Medial Branch Block

What is a Medial Branch Block?

A Medial branch block is a injection of local anesthetic and steroids placed outside the joint space near the nerve that supplies the joint called the medial branch.

Medial branch blocks are typically used for patients who have pain primarily in their back coming from arthritic changes in the facet joints or for mechanical low back pain. You may require multiple injections depending upon how many joints are involved.

After you are evaluated by a nurse, the procedure will be done in the fluoroscopy room with you lying on your stomach. For procedures in the neck, an intravenous is started.

The back or neck is then cleansed with an antiseptic soap. Sterile drapes are placed. The skin is anesthetized (numbed) with a local anesthetic. This is felt as a stinging or burning sensation. Using fluoroscopy guidance, needles are then advanced to the medial branches.

Once the needles are in the proper location, local anesthetic is injected through the needles, and the needles are removed. Your skin will be cleansed and bandages will be applied.

A Medial branch block procedure is a diagnostic procedure. One of three things may happen:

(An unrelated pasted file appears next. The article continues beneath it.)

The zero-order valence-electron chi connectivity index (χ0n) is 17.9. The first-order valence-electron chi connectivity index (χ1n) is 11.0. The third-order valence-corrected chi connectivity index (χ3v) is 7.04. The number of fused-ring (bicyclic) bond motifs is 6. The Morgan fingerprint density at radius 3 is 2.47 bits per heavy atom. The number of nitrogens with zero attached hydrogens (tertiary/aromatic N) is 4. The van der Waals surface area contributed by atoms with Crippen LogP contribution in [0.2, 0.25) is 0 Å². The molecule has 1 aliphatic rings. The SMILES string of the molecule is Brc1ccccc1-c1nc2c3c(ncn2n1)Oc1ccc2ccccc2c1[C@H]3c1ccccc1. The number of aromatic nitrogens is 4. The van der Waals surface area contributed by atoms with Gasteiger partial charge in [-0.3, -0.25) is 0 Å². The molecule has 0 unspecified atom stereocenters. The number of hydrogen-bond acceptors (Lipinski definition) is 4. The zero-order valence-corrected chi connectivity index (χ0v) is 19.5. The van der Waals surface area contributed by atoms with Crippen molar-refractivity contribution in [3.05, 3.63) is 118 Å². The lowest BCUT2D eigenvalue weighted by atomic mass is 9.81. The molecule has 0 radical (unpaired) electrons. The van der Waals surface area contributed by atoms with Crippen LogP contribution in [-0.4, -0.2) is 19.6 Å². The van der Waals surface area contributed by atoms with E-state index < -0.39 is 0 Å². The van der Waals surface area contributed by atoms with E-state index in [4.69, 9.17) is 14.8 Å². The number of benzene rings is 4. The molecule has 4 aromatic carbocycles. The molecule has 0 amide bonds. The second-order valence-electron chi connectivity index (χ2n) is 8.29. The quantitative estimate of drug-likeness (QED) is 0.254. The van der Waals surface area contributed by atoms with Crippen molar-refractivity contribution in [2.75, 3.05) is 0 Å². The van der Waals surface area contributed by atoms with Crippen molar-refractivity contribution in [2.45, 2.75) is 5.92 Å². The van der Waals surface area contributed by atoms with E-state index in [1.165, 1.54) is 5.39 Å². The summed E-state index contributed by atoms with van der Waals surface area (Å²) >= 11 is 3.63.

• The pain does not go away, which means that the pain is probably not coming from the blocked facet joints. This has diagnostic value.
  • The pain goes away and stays away for a few hours, but the original pain comes back and doesn¹t get better again. This would mean the block was also of diagnostic value, indicating that the pain is probably coming from the joints but the steroid was not of benefit.

If you get a positive, short-term benefit, another procedure called radiofrequency lesioning may be done which may last months to years.The radiofrequency procedure can only be performed after two of the medial branch blocks are performed and have a positive result.

As with most procedures, there is a rare risk of bleeding, infection, nerve injury or allergic reaction to the medications used. Some short-term side effects may occur. If local anesthetic spreads to nearby nerves, you may have weakness or numbness that can last for several hours. If this happens you may have to stay in the procedure area until this resolves. You may have increased pain for a few days after the injection, including localized pain at the injection site.